But Congress chose not to include the terms "warrant" or "search warrant" in § 2680(h). For this reason, the Seventh Circuit recently rejected a reading of the proviso that would have limited "searches" to those based on warrants: "[S]ection 2680(h) does not require [the officer] to have had authority to seek and execute search warrants; it speaks only of executing searches, and many searches do not require warrants." Bunch, 880 F.3d at 945 (emphasis in original) (citations omitted). This removes the proviso from the ambit of exclusively criminal searches. Nor does the verb "execute" automatically transform "searches" into specifically criminal searches; Congress uses milder verbs than "execute" even in the criminal context. E.g., 42 U.S.C. § 2000aa-11(a)(4) (discussing requirements "for a warrant to conduct a search"). As a result, mere use of "execute" does not create a distinction between criminal searches and administrative searches.

         Moreover, we are doubly slow to apply the noscitur canon here. Not only is the term "searches" clear, see Russell Motor Car Co. v. United States, 261 U.S. 514, 520 (1923), but the three duties in the proviso are listed in the disjunctive ("to execute searches, to seize evidence, or to make arrests"). "When Congress has separated terms with the conjunction 'or, '" the canon often "is of little help." In re Continental Airlines, Inc., 932 F.2d 282, 288 (3d Cir. 1991) (Scirica, J.) (citations omitted). Each of the three duties independently suffices to define "investigative or law enforcement officer." See Bunch, 880 F.3d at 943. As even the counsel for the Government stated at oral argument, satisfying the proviso "would depend . . . on the individual statutory authority" measured against the three listed duties. Tr. of En Banc Oral Arg. at 35:10-11. We agree; the three statutory duties in the proviso begin and end the inquiry. No resort to amorphous criminal connotations is warranted.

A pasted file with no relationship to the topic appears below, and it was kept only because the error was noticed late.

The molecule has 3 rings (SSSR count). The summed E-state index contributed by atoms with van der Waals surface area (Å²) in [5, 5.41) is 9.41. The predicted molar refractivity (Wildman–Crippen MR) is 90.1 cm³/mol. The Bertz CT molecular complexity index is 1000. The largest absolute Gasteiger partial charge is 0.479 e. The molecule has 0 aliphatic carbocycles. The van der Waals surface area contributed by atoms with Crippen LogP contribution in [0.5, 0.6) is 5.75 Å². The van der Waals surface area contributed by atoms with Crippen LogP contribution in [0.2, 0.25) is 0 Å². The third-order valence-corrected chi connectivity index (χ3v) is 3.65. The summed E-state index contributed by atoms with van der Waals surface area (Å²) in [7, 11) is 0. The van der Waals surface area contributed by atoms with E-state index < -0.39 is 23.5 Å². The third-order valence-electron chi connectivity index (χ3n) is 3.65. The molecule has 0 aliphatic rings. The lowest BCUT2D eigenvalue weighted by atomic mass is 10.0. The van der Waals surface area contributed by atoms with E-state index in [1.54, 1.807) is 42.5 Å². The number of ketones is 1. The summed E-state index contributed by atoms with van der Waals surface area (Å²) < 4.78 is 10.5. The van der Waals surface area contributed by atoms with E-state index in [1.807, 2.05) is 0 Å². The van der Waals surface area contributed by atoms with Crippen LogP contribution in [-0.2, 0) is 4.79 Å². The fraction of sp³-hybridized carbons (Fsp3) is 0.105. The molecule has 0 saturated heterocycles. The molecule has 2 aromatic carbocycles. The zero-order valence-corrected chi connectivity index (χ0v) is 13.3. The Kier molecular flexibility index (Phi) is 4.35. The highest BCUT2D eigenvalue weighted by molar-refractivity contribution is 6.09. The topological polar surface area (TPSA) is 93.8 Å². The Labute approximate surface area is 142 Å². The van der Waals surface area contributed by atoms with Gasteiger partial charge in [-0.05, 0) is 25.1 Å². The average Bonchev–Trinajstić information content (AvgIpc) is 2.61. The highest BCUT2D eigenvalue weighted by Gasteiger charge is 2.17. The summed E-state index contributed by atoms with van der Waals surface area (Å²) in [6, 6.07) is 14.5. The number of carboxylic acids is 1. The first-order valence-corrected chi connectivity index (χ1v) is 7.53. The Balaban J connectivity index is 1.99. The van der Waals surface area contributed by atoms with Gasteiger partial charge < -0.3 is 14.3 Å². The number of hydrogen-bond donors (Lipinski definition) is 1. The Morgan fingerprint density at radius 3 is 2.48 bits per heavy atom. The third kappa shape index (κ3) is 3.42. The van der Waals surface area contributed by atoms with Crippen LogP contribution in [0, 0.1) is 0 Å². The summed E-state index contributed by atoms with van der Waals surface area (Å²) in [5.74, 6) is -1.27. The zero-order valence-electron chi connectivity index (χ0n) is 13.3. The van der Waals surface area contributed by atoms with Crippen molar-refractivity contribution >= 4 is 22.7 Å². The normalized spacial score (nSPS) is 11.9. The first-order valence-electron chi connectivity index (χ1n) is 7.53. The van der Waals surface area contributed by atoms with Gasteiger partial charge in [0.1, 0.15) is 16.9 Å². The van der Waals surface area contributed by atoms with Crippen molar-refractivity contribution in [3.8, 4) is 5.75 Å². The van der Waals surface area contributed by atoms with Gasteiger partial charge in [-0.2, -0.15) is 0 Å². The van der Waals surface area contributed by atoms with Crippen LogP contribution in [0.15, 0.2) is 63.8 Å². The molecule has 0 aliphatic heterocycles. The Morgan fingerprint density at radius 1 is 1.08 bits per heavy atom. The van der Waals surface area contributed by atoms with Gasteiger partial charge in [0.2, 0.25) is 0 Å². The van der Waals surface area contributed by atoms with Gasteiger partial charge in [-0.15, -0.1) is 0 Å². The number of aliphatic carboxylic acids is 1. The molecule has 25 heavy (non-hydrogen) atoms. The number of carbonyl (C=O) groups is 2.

No surprise, then, that every decision on the scope of the proviso tests whether any single duty is statutorily present. Some federal officers qualify because they perform "searches." See Bunch, 880 F.3d at 943 (ATF chemists); cf. Caban, 671 F.2d at 1234 n.4 (immigration agents). Others make arrests, and therefore qualify even if they don't play a traditional law enforcement role. See Campos, 888 F.3d at 737 (Customs and Border Protection officers); Nurse v. United States, 226 F.3d 996, 1002 (9th Cir. 2000) (same); Celestine v. United States, 841 F.2d 851, 853 (8th Cir. 1988) (per curiam) (Veterans' Administration hospital security guards); Hernandez v. Lattimore, 612 F.2d 61, 64 n.7 (2d Cir. 1979) (Bureau of Prisons officers); cf. Moore, 213 F.3d at 708 (postal inspectors). Only when officers lack all three duties are they outside the scope of the proviso. See Wilson v. United States, 959 F.2d 12, 15 (2d Cir. 1992) (per curiam) (parole officers); EEOC v. First National Bank of Jackson, 614 F.2d 1004, 1008 (5th Cir. 1980) (Equal Employment Opportunity Commission agent); Solomon v. United States, 559 F.2d 309, 310 (5th Cir. 1977) (per curiam) (security guard at military exchange). These cases do not speak in terms of "criminal" or "non-criminal" functions. Instead, they measure each job's statutory duties against the three duties listed in the proviso. Our reading does the same.